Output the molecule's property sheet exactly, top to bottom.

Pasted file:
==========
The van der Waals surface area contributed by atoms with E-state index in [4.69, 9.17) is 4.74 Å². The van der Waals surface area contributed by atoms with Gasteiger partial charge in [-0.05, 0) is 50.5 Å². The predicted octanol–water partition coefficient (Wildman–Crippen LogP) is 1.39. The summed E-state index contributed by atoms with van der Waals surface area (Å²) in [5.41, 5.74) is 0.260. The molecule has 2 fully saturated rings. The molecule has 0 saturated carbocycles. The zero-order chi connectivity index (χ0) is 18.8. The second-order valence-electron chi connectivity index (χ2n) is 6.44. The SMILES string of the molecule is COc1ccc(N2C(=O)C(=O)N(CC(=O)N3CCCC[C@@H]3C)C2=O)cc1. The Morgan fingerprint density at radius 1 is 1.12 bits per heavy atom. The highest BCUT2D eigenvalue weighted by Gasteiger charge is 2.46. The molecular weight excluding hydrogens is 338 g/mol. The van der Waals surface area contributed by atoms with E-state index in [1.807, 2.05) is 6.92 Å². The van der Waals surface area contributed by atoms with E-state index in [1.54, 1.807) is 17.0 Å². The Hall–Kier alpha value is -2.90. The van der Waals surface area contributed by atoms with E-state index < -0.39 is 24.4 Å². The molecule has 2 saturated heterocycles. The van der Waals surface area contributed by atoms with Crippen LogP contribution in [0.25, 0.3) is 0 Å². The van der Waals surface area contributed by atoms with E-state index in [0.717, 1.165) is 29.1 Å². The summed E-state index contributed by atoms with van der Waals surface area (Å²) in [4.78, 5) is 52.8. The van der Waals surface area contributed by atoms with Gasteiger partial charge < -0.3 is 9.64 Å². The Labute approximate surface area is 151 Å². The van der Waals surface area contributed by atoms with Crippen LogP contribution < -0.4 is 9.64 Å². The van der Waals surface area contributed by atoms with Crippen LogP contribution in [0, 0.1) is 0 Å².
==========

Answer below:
The van der Waals surface area contributed by atoms with E-state index in [4.69, 9.17) is 4.74 Å². The van der Waals surface area contributed by atoms with Gasteiger partial charge in [-0.05, 0) is 50.5 Å². The predicted octanol–water partition coefficient (Wildman–Crippen LogP) is 1.39. The summed E-state index contributed by atoms with van der Waals surface area (Å²) in [5.41, 5.74) is 0.260. The molecule has 2 fully saturated rings. The molecule has 0 saturated carbocycles. The zero-order chi connectivity index (χ0) is 18.8. The second-order valence-electron chi connectivity index (χ2n) is 6.44. The SMILES string of the molecule is COc1ccc(N2C(=O)C(=O)N(CC(=O)N3CCCC[C@@H]3C)C2=O)cc1. The Morgan fingerprint density at radius 1 is 1.12 bits per heavy atom. The highest BCUT2D eigenvalue weighted by Gasteiger charge is 2.46. The molecular weight excluding hydrogens is 338 g/mol. The van der Waals surface area contributed by atoms with E-state index in [1.807, 2.05) is 6.92 Å². The van der Waals surface area contributed by atoms with E-state index in [1.54, 1.807) is 17.0 Å². The Hall–Kier alpha value is -2.90. The van der Waals surface area contributed by atoms with E-state index < -0.39 is 24.4 Å². The molecule has 2 saturated heterocycles. The van der Waals surface area contributed by atoms with Crippen LogP contribution in [0.25, 0.3) is 0 Å². The van der Waals surface area contributed by atoms with E-state index in [0.717, 1.165) is 29.1 Å². The summed E-state index contributed by atoms with van der Waals surface area (Å²) in [4.78, 5) is 52.8. The van der Waals surface area contributed by atoms with Gasteiger partial charge < -0.3 is 9.64 Å². The Labute approximate surface area is 151 Å². The van der Waals surface area contributed by atoms with Crippen LogP contribution < -0.4 is 9.64 Å². The van der Waals surface area contributed by atoms with Crippen LogP contribution in [0, 0.1) is 0 Å².